that term is generally and ordinarily understood by
CAPITAL STOCK Tax-Continued
the layman. Flint v. Stone Tracy Company, 220 U. S.
107. The exercise of business judgment in relation to
matters and activities for the carrying out of which the
corporation was organized has been held to be a busi-
ness activity sufficient to constitute doing business
within the meaning of the statute. Section Seven Cor.
poration v. Anglim, 136 Fed. (20) 155; Kettleman Hills
Royalty Syndicate No. 1 v. Commissioner of Internal
Revenue, 116 Fed. (20) 382. The entering into con-
tracts pursuant to a charter power before the corpora-
tion began the actual operation of the business was held
sufficient to sustain the excise tax with respect to the
carrying on or doing business. Cargill, Inc. v. United
States, 46 Fed. Supp. 712; Associated Furniture Corpo-
ration v. United States, 70 C. Cls. 517. See also Magru-
der v. W. B. & A. Realty Corporation, 316 U. S. 69. Id.
XI. (3) Treasury Regulations 64, in effect on June 30, 1941, re
lating to the special excise tax with respect to the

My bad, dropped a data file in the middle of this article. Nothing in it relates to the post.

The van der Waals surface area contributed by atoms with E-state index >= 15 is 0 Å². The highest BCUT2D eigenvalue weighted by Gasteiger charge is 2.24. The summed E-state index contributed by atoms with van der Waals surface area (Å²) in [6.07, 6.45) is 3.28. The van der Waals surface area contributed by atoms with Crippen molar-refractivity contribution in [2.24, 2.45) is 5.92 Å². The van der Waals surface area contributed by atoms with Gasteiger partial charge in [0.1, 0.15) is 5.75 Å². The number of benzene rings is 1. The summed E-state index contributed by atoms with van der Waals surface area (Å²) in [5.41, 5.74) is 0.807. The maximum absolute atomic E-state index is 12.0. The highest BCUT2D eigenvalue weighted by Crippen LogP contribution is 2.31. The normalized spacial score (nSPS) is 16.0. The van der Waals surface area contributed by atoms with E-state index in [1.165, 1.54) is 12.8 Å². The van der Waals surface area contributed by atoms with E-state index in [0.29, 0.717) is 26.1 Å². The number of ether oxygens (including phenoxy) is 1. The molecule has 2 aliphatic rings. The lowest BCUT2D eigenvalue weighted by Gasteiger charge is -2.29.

carrying on or doing business, are reasonable and prop
erly interpret and apply the special excise tax
provisions of the statute. (55 Stat. 687, 703.) Id.
XII. (4) A contract was entered into, on June 27, 1941, by the
United States on the one hand and by the plaintiff and
the General Motors Corporation, the principal subcon-
tractor, on the other hand, for the manufacture of cer-
tain specified airplanes ; the contract providing that in
addition to the cost of performance as defined therein
the plaintiff should be paid a fixed fee based on a per-
centage of the estimated cost. The sole business in
which plaintiff was engaged in 1941 was the prepara-
tion and the actual performance in part of the contract
of June 27, which contained certain provisions for re-
imbursement to plaintiff of the cost of performance
and in addition incorporated the then applicable regu-
lations and decisions of the Treasury Department,
which provided that excise taxes with respect to the
carrying on or doing business were held to be reim-
bursable items of cost of performance of cost-plus con-
tracts. The contract in suit further provided that cer-
tain other specified Federal and State taxes should not
be included as reimbursable items. Under the second